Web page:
• In addition, the skies are a covering over the earth, not a space the through which the earth moves. “He sits enthroned above the circle of the earth…He stretches out the heavens like a canopy, and spreads them out like a tent to live in.” [Isaiah 40:22]

I love this last one. The ancients often described the sky as a tent thrown over the world at night, and the pinpricks of light are sunlight coming through the gaps in the tent’s fabric. Look up for yourself, try to forget what you know, and then look again. The stars really do look like pinpricks in the dome of the sky where light shines through from behind. Terrible science, beautiful poetry.

To Christians of Galileo’s time the earth had to be the center of the universe. The Son of God came to earth, therefore earth must be the center of the universe. To put the sun at the center of the universe was to demote the centrality of Christ.

Galileo's Inquisition Trial, 1633.

The church forced Galileo to stop talking about his observations. The order was to not think those thoughts, but if he could not achieve that, then not to teach or publish them. In submission, Galileo went silent on the subject for many years, working on other scientific projects, including his famous testing of gravity by throwing various objects off Pisa’s leaning tower.

In a cruel twist of fate, it was a new Pope’s encouragement that lead him to write his decisive book, the 500 page Dialogue Concerning the Two Chief World Systems, originally titled Dialogue on the Tides, as it those perplexing tides remained the central focus of inquiry.

Galileo’s work was poorly received by the powerful, even the Pope turning against him. Now old and sick, Galileo was hauled before the Inquisition in Rome and convicted of heresy. The tribunal stated:

The proposition that the sun is the center of the world and does not move from its place is absurd and false philosophically and formally heretical, because it is expressly contrary to the Holy Scripture.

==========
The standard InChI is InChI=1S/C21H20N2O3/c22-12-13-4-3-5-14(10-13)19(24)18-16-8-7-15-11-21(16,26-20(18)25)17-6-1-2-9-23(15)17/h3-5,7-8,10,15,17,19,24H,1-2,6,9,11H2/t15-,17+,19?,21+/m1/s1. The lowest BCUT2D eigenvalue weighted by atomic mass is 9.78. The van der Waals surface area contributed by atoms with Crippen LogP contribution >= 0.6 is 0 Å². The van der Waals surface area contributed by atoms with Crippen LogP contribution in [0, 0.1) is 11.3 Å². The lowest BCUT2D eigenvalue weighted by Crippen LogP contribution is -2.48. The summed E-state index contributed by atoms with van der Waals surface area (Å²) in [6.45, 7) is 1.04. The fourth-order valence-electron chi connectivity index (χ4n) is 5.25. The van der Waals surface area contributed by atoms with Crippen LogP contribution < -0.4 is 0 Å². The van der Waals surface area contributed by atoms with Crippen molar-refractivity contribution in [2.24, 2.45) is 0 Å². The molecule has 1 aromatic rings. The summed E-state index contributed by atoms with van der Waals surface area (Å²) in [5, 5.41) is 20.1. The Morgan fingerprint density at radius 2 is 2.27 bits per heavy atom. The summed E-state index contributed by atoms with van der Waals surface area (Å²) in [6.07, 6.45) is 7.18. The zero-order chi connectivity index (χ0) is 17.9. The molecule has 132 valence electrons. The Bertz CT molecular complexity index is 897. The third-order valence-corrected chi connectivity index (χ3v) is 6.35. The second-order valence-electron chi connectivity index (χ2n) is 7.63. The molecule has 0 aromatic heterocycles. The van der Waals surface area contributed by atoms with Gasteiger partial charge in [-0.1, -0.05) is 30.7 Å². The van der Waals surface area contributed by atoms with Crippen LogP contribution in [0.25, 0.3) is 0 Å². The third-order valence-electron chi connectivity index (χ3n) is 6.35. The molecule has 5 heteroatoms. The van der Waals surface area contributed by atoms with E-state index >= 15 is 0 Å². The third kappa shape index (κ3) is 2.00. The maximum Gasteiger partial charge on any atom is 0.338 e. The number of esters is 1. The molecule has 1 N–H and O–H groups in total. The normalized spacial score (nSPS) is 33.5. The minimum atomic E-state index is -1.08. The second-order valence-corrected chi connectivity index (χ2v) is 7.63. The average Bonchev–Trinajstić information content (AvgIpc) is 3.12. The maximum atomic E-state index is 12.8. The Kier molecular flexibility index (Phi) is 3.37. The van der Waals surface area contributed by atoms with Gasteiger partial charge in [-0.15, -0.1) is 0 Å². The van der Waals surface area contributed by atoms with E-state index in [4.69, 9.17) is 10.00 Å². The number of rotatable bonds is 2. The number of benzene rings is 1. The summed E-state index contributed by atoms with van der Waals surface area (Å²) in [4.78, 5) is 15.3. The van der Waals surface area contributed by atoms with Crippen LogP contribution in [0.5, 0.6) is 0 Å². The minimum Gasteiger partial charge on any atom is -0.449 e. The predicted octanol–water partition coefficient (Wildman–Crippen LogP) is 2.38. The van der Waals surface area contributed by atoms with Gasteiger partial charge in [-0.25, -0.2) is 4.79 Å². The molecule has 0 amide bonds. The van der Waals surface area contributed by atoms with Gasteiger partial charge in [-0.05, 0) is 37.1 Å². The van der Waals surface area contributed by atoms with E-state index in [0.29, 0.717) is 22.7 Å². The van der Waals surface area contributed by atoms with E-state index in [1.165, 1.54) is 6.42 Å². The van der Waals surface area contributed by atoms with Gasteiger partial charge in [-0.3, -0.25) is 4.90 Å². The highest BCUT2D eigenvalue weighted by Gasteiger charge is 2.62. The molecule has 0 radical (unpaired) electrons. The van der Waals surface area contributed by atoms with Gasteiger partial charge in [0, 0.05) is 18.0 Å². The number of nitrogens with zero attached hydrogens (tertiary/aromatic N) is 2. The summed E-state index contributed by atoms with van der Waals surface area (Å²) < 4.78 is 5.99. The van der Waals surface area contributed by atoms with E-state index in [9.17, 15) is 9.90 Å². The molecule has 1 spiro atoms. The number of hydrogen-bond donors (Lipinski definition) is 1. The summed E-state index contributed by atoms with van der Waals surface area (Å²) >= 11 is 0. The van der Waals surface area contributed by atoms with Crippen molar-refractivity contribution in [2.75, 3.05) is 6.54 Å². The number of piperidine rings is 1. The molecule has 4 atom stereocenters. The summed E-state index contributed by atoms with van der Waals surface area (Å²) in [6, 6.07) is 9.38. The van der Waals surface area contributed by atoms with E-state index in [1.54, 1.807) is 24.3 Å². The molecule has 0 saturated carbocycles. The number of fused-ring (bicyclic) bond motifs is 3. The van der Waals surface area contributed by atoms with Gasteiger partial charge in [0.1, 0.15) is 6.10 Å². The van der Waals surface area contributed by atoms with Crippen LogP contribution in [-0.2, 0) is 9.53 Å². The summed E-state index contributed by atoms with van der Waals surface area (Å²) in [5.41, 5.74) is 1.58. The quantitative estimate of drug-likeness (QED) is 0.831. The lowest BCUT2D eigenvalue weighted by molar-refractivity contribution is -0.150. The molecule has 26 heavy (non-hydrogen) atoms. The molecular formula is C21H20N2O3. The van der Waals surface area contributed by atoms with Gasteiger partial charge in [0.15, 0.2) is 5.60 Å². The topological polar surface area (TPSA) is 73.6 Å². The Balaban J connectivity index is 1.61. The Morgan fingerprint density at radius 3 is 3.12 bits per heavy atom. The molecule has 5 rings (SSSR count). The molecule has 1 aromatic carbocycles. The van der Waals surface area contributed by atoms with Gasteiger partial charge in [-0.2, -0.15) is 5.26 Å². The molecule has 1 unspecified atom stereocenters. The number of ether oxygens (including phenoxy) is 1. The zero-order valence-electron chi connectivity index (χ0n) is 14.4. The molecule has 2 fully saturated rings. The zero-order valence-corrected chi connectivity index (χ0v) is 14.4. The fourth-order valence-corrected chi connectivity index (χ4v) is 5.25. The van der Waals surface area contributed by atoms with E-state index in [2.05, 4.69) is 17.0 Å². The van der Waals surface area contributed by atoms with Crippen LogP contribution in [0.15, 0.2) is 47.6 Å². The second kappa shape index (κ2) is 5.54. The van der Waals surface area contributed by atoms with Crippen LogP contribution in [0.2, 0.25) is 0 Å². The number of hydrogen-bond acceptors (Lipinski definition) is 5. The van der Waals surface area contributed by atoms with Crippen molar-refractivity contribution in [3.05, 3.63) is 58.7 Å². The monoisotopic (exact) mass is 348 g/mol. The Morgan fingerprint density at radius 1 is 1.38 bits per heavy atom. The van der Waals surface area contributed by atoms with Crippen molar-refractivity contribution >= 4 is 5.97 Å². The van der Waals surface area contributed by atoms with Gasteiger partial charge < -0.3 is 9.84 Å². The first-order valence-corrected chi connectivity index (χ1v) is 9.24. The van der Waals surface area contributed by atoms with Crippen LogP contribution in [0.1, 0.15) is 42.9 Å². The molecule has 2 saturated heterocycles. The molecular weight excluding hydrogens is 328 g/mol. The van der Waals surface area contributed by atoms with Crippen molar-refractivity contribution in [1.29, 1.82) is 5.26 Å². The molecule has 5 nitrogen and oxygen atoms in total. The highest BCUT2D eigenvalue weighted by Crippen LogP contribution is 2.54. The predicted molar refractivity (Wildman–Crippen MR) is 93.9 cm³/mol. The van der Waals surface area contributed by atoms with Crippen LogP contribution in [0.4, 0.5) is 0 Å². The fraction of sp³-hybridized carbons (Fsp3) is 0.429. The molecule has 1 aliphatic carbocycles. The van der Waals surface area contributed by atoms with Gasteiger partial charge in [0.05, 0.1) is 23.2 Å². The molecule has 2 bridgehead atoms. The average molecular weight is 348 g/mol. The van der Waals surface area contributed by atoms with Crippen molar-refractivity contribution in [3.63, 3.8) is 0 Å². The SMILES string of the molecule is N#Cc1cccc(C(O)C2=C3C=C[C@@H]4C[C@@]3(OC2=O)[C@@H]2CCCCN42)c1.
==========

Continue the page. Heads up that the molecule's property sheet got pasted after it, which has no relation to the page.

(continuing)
The proposition that the earth is not the center of the world and immovable, but that it moves, and also with a diurnal motion, is equally absurd and false philosophically, and theologically considered, at least erroneous in faith.

To save himself from life in prison, Galileo confessed to heresy and declared he had never believed all that he had believed and taught in his life. In consideration of his confessing, the sentence was commuted to house arrest, and Galileo died nine years later in the farmhouse of his confinement. The church won.

The trial of Galileo was a pivotal moment when truth was breaking through and the power structure quaked. Galileo was himself a believer. He tried to argue that one could believe the Bible as metaphorical truth while still seeing the truths of our planet. But the church said no, the Bible’s cosmology is literal truth. Truth was God’s word, not observable facts, and better not to look through the telescope.

For modern people, facts can stand for themselves, no matter what the church teaches. We call this science, and many date the beginning of science, and therefore modernity, with Galileo and the Copernican revolution. As Stephen Hawking said, “Galileo, perhaps more than any other single person, was responsible for the birth of modern science.”

There are modern people who will not look at the science of homosexuality. They already know the truth, as the church has told it to them. But as Galileo is reported to have muttered after submitting to the church’s truth: “Eppur si muove.” And yet it moves.